I was thrilled when I discovered Sketch. For a long time, one of my primary tools was Macromedia Fireworks, a pioneering drawing and prototyping application that blended bitmaps and vectors and featured ‘symbols,’ reusable components that could take variables.
At the time, nothing matched Fireworks for UI work. The component-based paradigm allowed you to design a button and drop it into several screens using different labels. If you tweaked the original button, all instances would change. Amazing.
Then Adobe bought Fireworks from Macromedia. The app lived on for a few years, but Adobe eventually killed it. In its stead, they offered Illustrator and Photoshop — useful tools, but neither had the power of Fireworks’s symbols.
Sketch was Fireworks’s second coming. Sketch, too, is a vector-based drawing and prototyping tool. It allows you to define ‘components’ — similar to (but more powerful than) Fireworks’s symbols.
Working with components was a good idea in 1998 when Fireworks debuted, and it remained so in 2012 when it was pulled. Sketch (2010) benefited from the gap in the market: the app gained market share as designers discovered its power.
Sketch’s developers have steadily improved the app since then. I’ve been a satisfied customer over the past five years. However, the market has shifted: Figma, a competitor, has gained market (and mind) share. It’s worth examining why.
Like Sketch, Figma is a component-based design tool. However, there’s a significant difference between them: Sketch is designed around a file-centric workflow. That is, the app runs on your computer and saves work to your local file system.
At its core, Sketch’s conceptual model is based on the notion that one user is working on one file at any given time and that file is stored locally. This file-centered paradigm is the traditional way of working with personal computers.
Figma, on the other hand, starts from the premise that design is collaborative. There are no local files: everything is in the cloud. More than one person can work on a given board at a time, and anyone can share work with others for feedback.
These are very different models. While there are some advantages to Sketch’s approach (most notably, greater control over files and backups), Figma’s is much more effective when working with others. And this turns out to be the primary use case.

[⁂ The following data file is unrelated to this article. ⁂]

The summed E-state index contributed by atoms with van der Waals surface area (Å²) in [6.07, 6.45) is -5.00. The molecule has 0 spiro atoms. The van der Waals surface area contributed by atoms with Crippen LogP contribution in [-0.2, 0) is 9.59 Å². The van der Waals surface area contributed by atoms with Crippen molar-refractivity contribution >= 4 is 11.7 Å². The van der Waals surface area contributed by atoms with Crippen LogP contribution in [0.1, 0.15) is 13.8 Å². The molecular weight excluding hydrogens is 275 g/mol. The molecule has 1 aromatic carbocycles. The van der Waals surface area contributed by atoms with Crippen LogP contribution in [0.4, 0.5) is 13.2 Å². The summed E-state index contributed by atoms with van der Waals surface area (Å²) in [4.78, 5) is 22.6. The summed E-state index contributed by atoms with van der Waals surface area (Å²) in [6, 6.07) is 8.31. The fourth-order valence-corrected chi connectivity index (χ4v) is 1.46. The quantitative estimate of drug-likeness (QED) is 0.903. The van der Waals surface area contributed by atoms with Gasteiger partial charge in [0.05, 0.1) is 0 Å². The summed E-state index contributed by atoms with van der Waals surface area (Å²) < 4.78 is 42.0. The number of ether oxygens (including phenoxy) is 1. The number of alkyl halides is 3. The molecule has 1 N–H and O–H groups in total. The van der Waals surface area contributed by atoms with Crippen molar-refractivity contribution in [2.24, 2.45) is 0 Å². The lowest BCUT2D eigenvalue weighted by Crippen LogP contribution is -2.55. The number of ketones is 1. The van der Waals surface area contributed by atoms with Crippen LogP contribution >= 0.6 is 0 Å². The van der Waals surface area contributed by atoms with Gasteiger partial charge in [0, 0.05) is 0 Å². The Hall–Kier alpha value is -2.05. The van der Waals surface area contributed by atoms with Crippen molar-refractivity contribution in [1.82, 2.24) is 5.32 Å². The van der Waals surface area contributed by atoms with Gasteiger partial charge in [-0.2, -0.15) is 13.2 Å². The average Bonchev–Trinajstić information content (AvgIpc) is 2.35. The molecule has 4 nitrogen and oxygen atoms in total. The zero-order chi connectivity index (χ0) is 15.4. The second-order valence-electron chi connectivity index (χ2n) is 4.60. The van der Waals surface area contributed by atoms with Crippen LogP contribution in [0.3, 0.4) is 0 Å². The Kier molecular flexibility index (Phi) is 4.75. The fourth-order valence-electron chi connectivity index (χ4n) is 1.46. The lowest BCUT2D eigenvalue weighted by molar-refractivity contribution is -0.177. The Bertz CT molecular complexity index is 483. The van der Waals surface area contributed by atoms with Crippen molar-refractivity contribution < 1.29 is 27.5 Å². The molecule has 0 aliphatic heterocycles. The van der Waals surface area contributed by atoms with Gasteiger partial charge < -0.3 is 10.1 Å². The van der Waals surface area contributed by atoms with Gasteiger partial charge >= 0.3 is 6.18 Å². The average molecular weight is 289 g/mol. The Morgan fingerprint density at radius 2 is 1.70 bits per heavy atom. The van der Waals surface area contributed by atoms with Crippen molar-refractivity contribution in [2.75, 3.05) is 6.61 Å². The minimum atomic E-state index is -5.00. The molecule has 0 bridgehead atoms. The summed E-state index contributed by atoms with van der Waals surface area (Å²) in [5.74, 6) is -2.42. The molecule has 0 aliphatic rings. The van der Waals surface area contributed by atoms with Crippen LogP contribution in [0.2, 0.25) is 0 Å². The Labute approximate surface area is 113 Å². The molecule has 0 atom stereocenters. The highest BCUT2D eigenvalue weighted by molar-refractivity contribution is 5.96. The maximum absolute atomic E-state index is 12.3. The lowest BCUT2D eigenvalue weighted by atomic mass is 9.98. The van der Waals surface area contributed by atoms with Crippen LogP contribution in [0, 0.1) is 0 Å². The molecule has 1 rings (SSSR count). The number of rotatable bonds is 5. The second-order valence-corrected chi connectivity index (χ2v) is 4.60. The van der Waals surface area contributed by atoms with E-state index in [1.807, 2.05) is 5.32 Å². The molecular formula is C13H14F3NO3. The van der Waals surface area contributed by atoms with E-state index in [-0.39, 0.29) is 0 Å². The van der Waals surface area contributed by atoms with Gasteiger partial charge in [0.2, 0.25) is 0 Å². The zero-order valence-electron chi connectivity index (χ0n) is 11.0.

Which brings me back to the email from Sketch. The company is rolling out better collaboration features. It’s doing so by introducing several distinctions in the app.
For one, now there’s not one but two Sketch apps: the Mac app and the web app. They seem to have different capabilities. (I say ‘seem’ because I haven’t yet tried the web app, since it requires a separate license. More on this below.)
There’s also a new concept called Workspaces, which is different from your local filesystem and is now “at the heart of Sketch”:
When you share a Workspace with your team, everyone gets instant access to every document, project and Library. Everyone can view and discuss designs and prototypes right in their web browser. And Editors can easily open files in the Mac app to move work forward.
Where do ‘Workspaces’ live? I assume it’s in the cloud. (Again, I haven’t tried this yet.) In order to use Workspaces, I need a Sketch subscription. This is different from paying for the Mac app — even if on a recurring yearly basis. (As I do.)
Until recently, Sketch touted the benefits of ‘native’ apps. The app’s new direction complicates that narrative. Perhaps native is good for some things but not for others. Where I save my work seems to depend on whether I intend to collaborate or not.
Then there’s the challenge of network effects. To collaborate effectively, team members to use the same app. The app everyone uses is the one most likely to be used by others. Lower barriers to collaboration incite more people to use the app.
But now there are now two versions of Sketch: one that has collaboration superpowers and one that doesn’t. I don’t think I have the one with superpowers — unless I’m invited to collaborate by someone who does. This distinction hampers network effects.
These are major differences from how Sketch has always worked and how it’s paid for. Compared to Figma, these new distinctions — web app vs. Mac app, Workspaces vs. file system, single license vs. subscription — create a more complex conceptual model.
If you’re a designer reared on local filesystem-based apps, Figma asks that you make one major conceptual leap: the fact that you no longer control your files.
(This isn‘t a minor ask. I often have trouble locating work among my several Figma accounts, especially when collaborating with others. I also have questions about privacy and control, as I do with other cloud-based apps such as Google Workspace.)
But once you’ve made that leap, Figma’s model is relatively simple. No need to know whether you’re in the Mac app or the web app; you log into Figma and get to work. Figma’s licensing model is also simpler: you pay for using the (single) app.
Sketch’s new licensing and conceptual models ask a lot of the user. My sense is they’re aimed at teams that have already adopted Sketch and want better collaboration. For teams starting from scratch, Figma’s model is cleaner.
Sketch came along when a successor to Fireworks was needed, and the team has greatly improved the app since. But overcoming this latest challenge won’t be easy, since it requires fundamental changes to how the app works and is paid for.